I recall seeing this mic in several old catalogs, including the Lafayette Radio Electronics catalog, and one from Allied and another from Radio Shack.
Back in the day there were numerous interesing Japanese manufacturers providing lowest-cost branded products in much the same way that Chinese manufacturers do today, with similar emphasis on looks, and economy class innards.
What is interesting about this particular piece, which has a style reminiscent of a cross between a Shure 330 and 55 Chevy grille, is the use of a stepped acoustic loading chamber, like an acoustic suspension system, to house the small and otherwise anemic dynamic element. The chamber is designed to fit into the mic body and is held in place with two screws off the back, and is made of a cast potmetal, very nicely done, and well finished. Just air inside and a little tube connected to a teeny hole at the top, which doesn't seem to do much at all. The sound from this microphone in stock form is predominantly telephonic, and capable of producing a vocal tone similar to The Black Keys.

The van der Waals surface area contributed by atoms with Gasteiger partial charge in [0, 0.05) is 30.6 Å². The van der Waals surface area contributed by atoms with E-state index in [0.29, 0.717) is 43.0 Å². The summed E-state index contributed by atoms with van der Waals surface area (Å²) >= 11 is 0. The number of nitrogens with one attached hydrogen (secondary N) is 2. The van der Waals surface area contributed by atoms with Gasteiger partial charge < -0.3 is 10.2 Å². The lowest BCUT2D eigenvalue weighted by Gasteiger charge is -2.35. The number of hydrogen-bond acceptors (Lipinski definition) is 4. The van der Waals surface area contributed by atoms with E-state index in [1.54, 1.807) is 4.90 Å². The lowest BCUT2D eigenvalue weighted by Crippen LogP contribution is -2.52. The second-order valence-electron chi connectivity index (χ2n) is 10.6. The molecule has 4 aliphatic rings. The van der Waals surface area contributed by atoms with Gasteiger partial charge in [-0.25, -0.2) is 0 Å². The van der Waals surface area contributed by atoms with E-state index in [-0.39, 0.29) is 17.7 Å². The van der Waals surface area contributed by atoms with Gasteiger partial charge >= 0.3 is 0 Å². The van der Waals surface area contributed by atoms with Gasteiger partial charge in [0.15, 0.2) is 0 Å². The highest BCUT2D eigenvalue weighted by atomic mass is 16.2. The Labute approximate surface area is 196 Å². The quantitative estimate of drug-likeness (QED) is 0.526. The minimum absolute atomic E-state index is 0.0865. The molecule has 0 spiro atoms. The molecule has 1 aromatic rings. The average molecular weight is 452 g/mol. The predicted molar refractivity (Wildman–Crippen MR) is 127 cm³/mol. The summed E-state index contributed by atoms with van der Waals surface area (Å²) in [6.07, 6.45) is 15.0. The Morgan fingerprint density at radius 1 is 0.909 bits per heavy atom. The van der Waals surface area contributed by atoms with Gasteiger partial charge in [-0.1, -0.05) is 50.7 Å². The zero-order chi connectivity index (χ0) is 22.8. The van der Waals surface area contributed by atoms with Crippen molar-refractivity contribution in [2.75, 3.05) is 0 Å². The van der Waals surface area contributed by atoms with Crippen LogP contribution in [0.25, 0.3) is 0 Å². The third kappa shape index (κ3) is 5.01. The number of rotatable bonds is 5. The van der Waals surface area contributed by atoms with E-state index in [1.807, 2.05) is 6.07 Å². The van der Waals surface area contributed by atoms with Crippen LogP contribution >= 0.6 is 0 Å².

We converted this neat looking mic body to accept a custom ribbon motor which we built and tuned for the enclosure. If you look very closely you might be able to spot the two gold plated motor mounting screws protruding slightly from the bottm. It's quite a nice sounding item now, with a fairly symmetric pattern and a lot of bass. Sharp-eyed viewers will note that the nameplate presently on this unit is a Realistic brand label. I swapped the nicer Lafayette label that was on it for another converted mic that I use on the air, at home.